OverviewCalthorpe cars were made in Bordesley Green, Birmingham, England from 1904 to 1932.
The company started out making bicycles run by George W. Hands who, in 1904, made his first motor car, a 10 hp four cylinder model. They made some larger types but it was in the light car field that they specialised using proprietary White and Poppe engines. The cars were successfully raced in France in the Coupe de l'Auto series. A small car was announced in 1913 for the 1914 season with the 10 hp Minor, which proved to be a real large car in miniature, with a 3-speed gearbox and shaft drive.
After the war the large cars were dropped but the Minor re-appeared with a slightly larger engine of 1261 cc. Mr Matthews was in charge of production in 1920 and a target of making 50 cars a week was set. The cars continued to have excellent coachwork made by the Calthorpe subsidiary company of Mulliner (acquired in 1917) who had an adjacent factory. Sporting activity continued with Woolf Barnato, amongst others, racing at Brooklands. George Hands briefly left the company in 1922 to set up his own Hands make of cars in the Calthorpe motor cycle factory in Barn Street, Birmingham but returned in 1924. Whilst away he developed the six-cylinder overhead camshaft engine that was fitted for a short time to the 12/20. The Hands cars seem to have used Dorman engines.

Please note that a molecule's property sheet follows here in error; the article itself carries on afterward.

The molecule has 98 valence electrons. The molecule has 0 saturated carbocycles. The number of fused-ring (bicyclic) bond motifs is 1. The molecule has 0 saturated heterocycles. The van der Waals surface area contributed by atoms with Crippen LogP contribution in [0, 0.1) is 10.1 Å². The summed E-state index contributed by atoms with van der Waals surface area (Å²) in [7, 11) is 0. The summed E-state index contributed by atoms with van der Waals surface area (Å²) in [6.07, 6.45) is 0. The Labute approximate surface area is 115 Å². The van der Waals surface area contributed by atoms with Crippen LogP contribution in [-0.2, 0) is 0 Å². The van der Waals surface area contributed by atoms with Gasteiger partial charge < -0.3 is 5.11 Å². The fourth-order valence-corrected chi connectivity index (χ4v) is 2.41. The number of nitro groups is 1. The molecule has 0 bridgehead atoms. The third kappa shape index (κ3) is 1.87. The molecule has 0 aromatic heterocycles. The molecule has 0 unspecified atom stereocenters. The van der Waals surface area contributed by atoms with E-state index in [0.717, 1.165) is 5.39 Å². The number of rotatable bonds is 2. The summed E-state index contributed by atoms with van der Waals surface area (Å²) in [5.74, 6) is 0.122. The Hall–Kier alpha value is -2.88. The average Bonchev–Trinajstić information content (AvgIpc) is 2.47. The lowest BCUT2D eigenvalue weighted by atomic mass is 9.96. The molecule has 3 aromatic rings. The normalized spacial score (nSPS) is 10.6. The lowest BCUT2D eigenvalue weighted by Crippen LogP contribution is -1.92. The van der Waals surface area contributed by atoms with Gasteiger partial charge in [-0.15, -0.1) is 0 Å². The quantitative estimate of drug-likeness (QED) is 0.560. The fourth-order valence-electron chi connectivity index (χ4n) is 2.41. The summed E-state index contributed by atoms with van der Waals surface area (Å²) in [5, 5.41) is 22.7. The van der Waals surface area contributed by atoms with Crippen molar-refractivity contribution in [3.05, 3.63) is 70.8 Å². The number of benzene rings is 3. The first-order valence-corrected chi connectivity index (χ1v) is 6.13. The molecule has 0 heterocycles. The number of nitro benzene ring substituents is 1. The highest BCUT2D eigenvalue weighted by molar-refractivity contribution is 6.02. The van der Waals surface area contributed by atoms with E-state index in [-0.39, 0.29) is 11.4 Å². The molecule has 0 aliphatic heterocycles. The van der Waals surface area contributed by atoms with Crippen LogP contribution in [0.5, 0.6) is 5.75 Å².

The days of the high quality light car were coming to an end by the late 1920s and sales of the fairly expensive Calthorpe were declining. A receiver had to be appointed in 1924 but he kept production going for a while. A final fling with the 1925 15/45 six-cylinder 2-litre car was really too late and production of the cars had virtually ceased by 1928. About 5,000 cars were made in the post-war period; pre-war production is uncertain. A very few cars have survived.
There was also a range of Calthorpe Motor Cycles and these carried on being made after car production had ended.